the firm's post-grant practitioners are some of the most experienced in the country.


Artificial Intelligence (AI)
Artificial Intelligence (AI)
Digital Health
Digital Health
Energy & Renewables
Energy & Renewables

Fast Facts

About Our

Law Firm

About Our Law Firm

Headquartered within steps of the USPTO with an affiliate office in Tokyo, Oblon is one of the largest law firms in the United States focused exclusively on intellectual property law.

Get to know our


Get to know our History

Norman Oblon with Stanley Fisher and Marvin Spivak launched what was to become Oblon, McClelland, Maier & Neustadt, LLP, one of the nation's leading full-service intellectual property law firms.

Our Local and

Global Reach

Our Local and Global Reach

Outside the US, we service companies based in Japan, France, Germany, Italy, Saudi Arabia, and farther corners of the world. Our culturally aware attorneys speak many languages, including Japanese, French, German, Mandarin, Korean, Russian, Arabic, Farsi, Chinese.

A few of our


A few of our ACCOLADES

Oblon's professionals provide industry-leading IP legal services to many of the world's most admired innovators and brands.




From the minute you walk through our doors, you'll become a valuable part of a team that fosters a culture of innovation, client service and collegiality.

A few ways to

GET In Touch

A few ways to GET In Touch
US Office

Telephone: 703-413-3000
Learn More +

Tokyo Office

Telephone: +81-3-6212-0550
Learn More +


Patent Forms

Downloadable Patent Forms

The United States Patent and Trademark Office (USPTO) issued final rules implementing the inventor's oath or declaration provisions of the America Invents Act (AIA) on August 14, 2012.

Stay informed with

Our Blogs

Federal Circuit Clarifies which Third Party Uses are Germane to Challenge a Registrant's Section 2(f) Claim of "Substantially Exclusive" Use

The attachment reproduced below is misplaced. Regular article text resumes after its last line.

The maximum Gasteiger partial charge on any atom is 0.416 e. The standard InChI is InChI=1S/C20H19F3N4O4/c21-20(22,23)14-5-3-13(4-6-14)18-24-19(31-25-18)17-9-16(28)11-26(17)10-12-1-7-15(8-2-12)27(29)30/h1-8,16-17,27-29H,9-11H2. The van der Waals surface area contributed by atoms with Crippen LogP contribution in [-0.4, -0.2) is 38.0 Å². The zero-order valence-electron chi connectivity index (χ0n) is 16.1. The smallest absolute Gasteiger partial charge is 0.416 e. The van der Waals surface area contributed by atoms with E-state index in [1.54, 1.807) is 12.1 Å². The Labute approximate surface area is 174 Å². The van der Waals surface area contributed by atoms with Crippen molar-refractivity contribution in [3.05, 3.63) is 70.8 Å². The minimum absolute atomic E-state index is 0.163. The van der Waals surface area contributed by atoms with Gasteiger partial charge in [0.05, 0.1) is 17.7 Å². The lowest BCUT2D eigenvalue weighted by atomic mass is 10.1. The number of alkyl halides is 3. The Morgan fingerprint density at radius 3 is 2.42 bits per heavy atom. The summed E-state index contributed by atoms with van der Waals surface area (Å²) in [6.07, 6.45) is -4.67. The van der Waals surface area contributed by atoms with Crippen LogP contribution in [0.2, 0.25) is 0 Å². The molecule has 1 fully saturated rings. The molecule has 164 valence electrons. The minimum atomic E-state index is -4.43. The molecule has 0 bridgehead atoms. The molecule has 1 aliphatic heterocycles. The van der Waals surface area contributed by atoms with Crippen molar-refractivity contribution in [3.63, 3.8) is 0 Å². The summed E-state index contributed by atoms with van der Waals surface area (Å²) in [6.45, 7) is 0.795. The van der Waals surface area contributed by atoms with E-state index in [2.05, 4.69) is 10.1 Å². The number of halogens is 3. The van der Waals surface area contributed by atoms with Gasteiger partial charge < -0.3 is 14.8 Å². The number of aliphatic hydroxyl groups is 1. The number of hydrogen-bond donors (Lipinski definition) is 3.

• December 13, 2021
  • Article

Associated People

Associated Practices

In Galperti, Inc. v. Galperti S.r.L., 2021 USPQ2d 1115, 2021 U.S. App. LEXIS 33616 (Fed. Cir. Nov. 12, 2021), the Federal Circuit addressed a challenge to Galperti S.r.L.’s (“Galperti-Italy”) registration of the mark GALPERTI based on a claim of substantially continuous and exclusive use for five years under Section 2(f) of the Trademark Act. The Section 2(f) standard for acquired distinctiveness states:

The mark has become distinctive of the goods listed in the application through the Applicant’s substantially exclusive
and continuous use in commerce for at least the five years immediately before the date of the statement.

15 U.S.C. § 1052(f).

Galperti, Inc. (“Galperti-USA”) had petitioned to cancel the registration on several grounds including that the registration was obtained by fraud because GAlperti-Italy’s statement of “substantially exclusive” use was intentionally false. 

After an initial remand, the Trademark Trial and Appeal Board again dismissed Galperti-USA’s fraud cancellation petition ruling that (a) Galperti-USA’s use of GALPERTI had not acquired secondary meaning and therefore could not be the basis for showing that Galperti-Italy’s use of the mark was not “substantially exclusive;” and (b) because Galperti-USA failed to demonstrate privity with other third party users of the GALPERTI mark during the relevant period, Galperti-USA could not rely on those other third party uses to show falsity of Galperti-Italy’s claim of “substantially exclusive” use.

In the second appeal, the Federal Circuit held that Galperti-USA was not required to establish secondary meaning of its own uses of GALPERTI in order for those uses to be counted in determining the falsity of Galperti-Italy’s claim of substantially exclusive use; and “[u]se by anyone, regardless of relation to the challenger, may undercut a claim of substantially exclusive use.”  Slip op. at *10. A relationship of privity was not required for those third party uses to be relevant. Id.  Rather, “when evaluating whether an applicant has had ‘substantially exclusive’ use of a mark, we look to whether any use by a third party was ‘significant,’ or whether it was merely ‘inconsequential or infringing.’”  Galperti, Inc. v. Galperti S.r.L., 791 Fed. Appx. 905, 910 (Fed. Cir. 2019) (quoting L.D. Kichler Co. v. Davoil, Inc., 192 F.3d 1349, 1352 (Fed. Cir. 1999)).

The Federal Circuit vacated the Board’s decision and remanded for further proceedings.